Do you plan your fills?

caddywumpus

Platinum Member
I don't plan my fills, in much the same way as I don't plan out my sentences before I speak. After a while, music becomes a language, and what you "say" comes more natural. That's how I see it.

Now, if a song is going down on tape, I will think of the fills as part of a composition, since the conversation is being "written down" like a story, so to speak. You don't always want to write down the first thing that comes to mind and have that be your final draft, unless you're reading a chart and have never heard the tune before.

...preface all of that with: if I really like a particular fill on a tune, I will try to throw it in at some point, if it feels right.
 

New Tricks

Platinum Member
A fill is a fill a break is a break. A fill, fills in empty space. A break is like taking a break.
I learned something today :)

I would have called them solos because only the drums are playing but hey, I don't write the rules :)

That said, I don't play many fills and when I do, they are absolutely written.
 

GeoB

Gold Member
I'm more of a play to record, playback to find out what is not working, and repeat until you get the darn thing worked out.
 

SmoothOperator

Gold Member
I learned something today :)

I would have called them solos because only the drums are playing but hey, I don't write the rules :)

That said, I don't play many fills and when I do, they are absolutely written.
I think fill terminology are a hold over from a more improvisational time on the drum-set.
 

Skrivarna

Senior Member
Rule one: Provide a solid back beat for the band.
Rule two: Don’t step on the vocals or other band mate’s solos with drum fills.
Rule three: Smile and enjoy yourself.
Rule four: Provide a solid back beat for the band.

If you learn your rudiments well, fills will easily flow out of your head and into your drumming, almost automatically.
Good advice, as is all the recommendations to record some rehearsals and gigs to hear what works or not.

Then, when you have nailed the grooves and general ideas, just let it all out and free your mind. Sometimes I'm surprised what I play and if someone would ask me to repeat a fill I would have no idea how to do it...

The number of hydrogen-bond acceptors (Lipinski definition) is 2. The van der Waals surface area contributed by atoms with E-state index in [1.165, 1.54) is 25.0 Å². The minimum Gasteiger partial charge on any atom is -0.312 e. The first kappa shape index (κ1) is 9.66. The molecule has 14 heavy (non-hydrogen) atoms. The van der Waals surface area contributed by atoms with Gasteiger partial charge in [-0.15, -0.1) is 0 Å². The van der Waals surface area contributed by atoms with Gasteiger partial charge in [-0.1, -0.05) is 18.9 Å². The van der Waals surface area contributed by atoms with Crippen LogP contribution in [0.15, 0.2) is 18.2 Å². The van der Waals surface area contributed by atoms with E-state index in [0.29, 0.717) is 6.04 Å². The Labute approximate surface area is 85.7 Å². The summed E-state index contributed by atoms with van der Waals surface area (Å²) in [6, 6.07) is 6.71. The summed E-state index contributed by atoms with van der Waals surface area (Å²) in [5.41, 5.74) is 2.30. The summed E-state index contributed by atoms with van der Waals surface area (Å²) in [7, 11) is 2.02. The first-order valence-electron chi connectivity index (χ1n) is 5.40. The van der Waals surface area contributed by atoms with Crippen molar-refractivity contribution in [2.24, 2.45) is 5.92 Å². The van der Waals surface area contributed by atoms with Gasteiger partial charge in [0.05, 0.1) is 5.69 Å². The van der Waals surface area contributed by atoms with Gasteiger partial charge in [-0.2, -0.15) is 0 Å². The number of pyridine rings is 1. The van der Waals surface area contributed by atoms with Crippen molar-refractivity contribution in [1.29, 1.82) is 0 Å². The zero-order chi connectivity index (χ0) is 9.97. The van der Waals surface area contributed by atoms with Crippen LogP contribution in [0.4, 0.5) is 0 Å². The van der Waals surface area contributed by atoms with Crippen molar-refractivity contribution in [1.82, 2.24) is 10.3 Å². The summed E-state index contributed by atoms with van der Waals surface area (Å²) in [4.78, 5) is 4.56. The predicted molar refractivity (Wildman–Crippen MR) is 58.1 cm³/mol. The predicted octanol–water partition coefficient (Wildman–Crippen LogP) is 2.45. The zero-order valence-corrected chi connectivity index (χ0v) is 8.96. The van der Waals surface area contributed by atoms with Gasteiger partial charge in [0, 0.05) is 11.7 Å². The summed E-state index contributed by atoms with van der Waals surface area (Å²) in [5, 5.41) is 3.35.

Thunder 42

Silver Member
I like caddywumpus' response. I plan to have fills, and have a good idea where they will land in the song, but do not plan in advance per se. We play much improvised and spontaneous, so listening, feel, flow, and anticipation really dictate where/when and what they will be.
 

tcspears

Gold Member
Fills, no, drum arrangements yes.

If you want to make a drum arrangement, make a drum arrangement.
Exactly, if you write/plan a fill then it just becomes part of the arrangement, not a fill. A fill is just improvised comping off the song. A fill could change based on what the other players are doing, the tempo, the feeling, the color and texture techniques that the melodic players are using.

A fill can be anything from a cymbal hit to a linear pattern across the drums, and should be your way of interpreting something musical that has happened. For instance if the key changes, or if the other players add some tension; you want to be able to take part in the same conversation that the rest of the group is. Playing a bar or two or triplets on the floor tom and snare isn't a fill, it's part of the arrangement.
 

Otto

Platinum Member
I never 'just fill space'.

I am always composing the song...difference being 'on the fly' vrs 'in advance'.
 

tcspears

Gold Member
I never 'just fill space'.

I am always composing the song...difference being 'on the fly' vrs 'in advance'.
I think you mean comping, which is what a fill is, rather than composing. A fill is just a notation term that means "comp here".

Composing usually refers to the writing or manipulation of music, although it can refer to free playing. Free playing is very advanced and is usually found in contemporary improv, free jazz, and other avant garde styles. Free playing would be one or more instruments playing random notes and chords in order to find inspiration and build off. Think modal harmony (or the absence of harmony) over ever-changing key centers, or 2 or more instruments playing potentially conflicting key centers.
 
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